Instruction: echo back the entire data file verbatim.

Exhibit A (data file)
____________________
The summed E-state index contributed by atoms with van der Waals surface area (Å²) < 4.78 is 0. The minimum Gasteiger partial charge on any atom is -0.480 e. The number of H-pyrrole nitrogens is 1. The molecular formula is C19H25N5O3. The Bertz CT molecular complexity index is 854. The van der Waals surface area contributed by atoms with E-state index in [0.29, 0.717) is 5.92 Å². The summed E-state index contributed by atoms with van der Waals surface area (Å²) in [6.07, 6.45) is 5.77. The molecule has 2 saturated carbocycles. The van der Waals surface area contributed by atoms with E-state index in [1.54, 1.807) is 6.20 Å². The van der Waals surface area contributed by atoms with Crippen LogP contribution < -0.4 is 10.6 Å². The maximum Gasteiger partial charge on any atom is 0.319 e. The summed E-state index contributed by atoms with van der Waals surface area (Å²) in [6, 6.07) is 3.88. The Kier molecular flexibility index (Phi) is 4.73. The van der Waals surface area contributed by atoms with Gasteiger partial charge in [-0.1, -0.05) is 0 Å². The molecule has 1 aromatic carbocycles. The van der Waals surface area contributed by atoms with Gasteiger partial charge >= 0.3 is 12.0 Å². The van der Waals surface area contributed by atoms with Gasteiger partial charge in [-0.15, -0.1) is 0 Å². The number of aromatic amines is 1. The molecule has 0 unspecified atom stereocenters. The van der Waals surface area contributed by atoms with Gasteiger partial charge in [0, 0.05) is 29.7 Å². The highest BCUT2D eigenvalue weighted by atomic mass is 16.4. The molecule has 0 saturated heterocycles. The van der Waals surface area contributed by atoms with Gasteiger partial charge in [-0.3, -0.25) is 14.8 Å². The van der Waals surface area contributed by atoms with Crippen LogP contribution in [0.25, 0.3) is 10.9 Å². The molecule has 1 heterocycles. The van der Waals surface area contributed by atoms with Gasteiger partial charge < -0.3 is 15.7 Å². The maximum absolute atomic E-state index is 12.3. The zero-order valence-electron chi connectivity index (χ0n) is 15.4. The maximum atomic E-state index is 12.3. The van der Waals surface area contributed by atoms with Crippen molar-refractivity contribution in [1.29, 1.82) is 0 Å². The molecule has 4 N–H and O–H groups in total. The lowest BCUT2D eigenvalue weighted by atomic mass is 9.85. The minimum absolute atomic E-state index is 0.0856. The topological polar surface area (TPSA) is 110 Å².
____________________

The summed E-state index contributed by atoms with van der Waals surface area (Å²) < 4.78 is 0. The minimum Gasteiger partial charge on any atom is -0.480 e. The number of H-pyrrole nitrogens is 1. The molecular formula is C19H25N5O3. The Bertz CT molecular complexity index is 854. The van der Waals surface area contributed by atoms with E-state index in [0.29, 0.717) is 5.92 Å². The summed E-state index contributed by atoms with van der Waals surface area (Å²) in [6.07, 6.45) is 5.77. The molecule has 2 saturated carbocycles. The van der Waals surface area contributed by atoms with E-state index in [1.54, 1.807) is 6.20 Å². The van der Waals surface area contributed by atoms with Crippen LogP contribution < -0.4 is 10.6 Å². The maximum Gasteiger partial charge on any atom is 0.319 e. The summed E-state index contributed by atoms with van der Waals surface area (Å²) in [6, 6.07) is 3.88. The Kier molecular flexibility index (Phi) is 4.73. The van der Waals surface area contributed by atoms with Gasteiger partial charge in [-0.1, -0.05) is 0 Å². The molecule has 1 aromatic carbocycles. The van der Waals surface area contributed by atoms with Gasteiger partial charge >= 0.3 is 12.0 Å². The van der Waals surface area contributed by atoms with Gasteiger partial charge in [-0.15, -0.1) is 0 Å². The number of aromatic amines is 1. The molecule has 0 unspecified atom stereocenters. The van der Waals surface area contributed by atoms with Gasteiger partial charge in [0, 0.05) is 29.7 Å². The highest BCUT2D eigenvalue weighted by atomic mass is 16.4. The molecule has 0 saturated heterocycles. The van der Waals surface area contributed by atoms with Gasteiger partial charge in [-0.3, -0.25) is 14.8 Å². The van der Waals surface area contributed by atoms with Crippen LogP contribution in [0.25, 0.3) is 10.9 Å². The molecule has 1 heterocycles. The van der Waals surface area contributed by atoms with Gasteiger partial charge < -0.3 is 15.7 Å². The maximum absolute atomic E-state index is 12.3. The zero-order valence-electron chi connectivity index (χ0n) is 15.4. The maximum atomic E-state index is 12.3. The van der Waals surface area contributed by atoms with Crippen molar-refractivity contribution in [1.29, 1.82) is 0 Å². The molecule has 4 N–H and O–H groups in total. The lowest BCUT2D eigenvalue weighted by atomic mass is 9.85. The minimum absolute atomic E-state index is 0.0856. The topological polar surface area (TPSA) is 110 Å².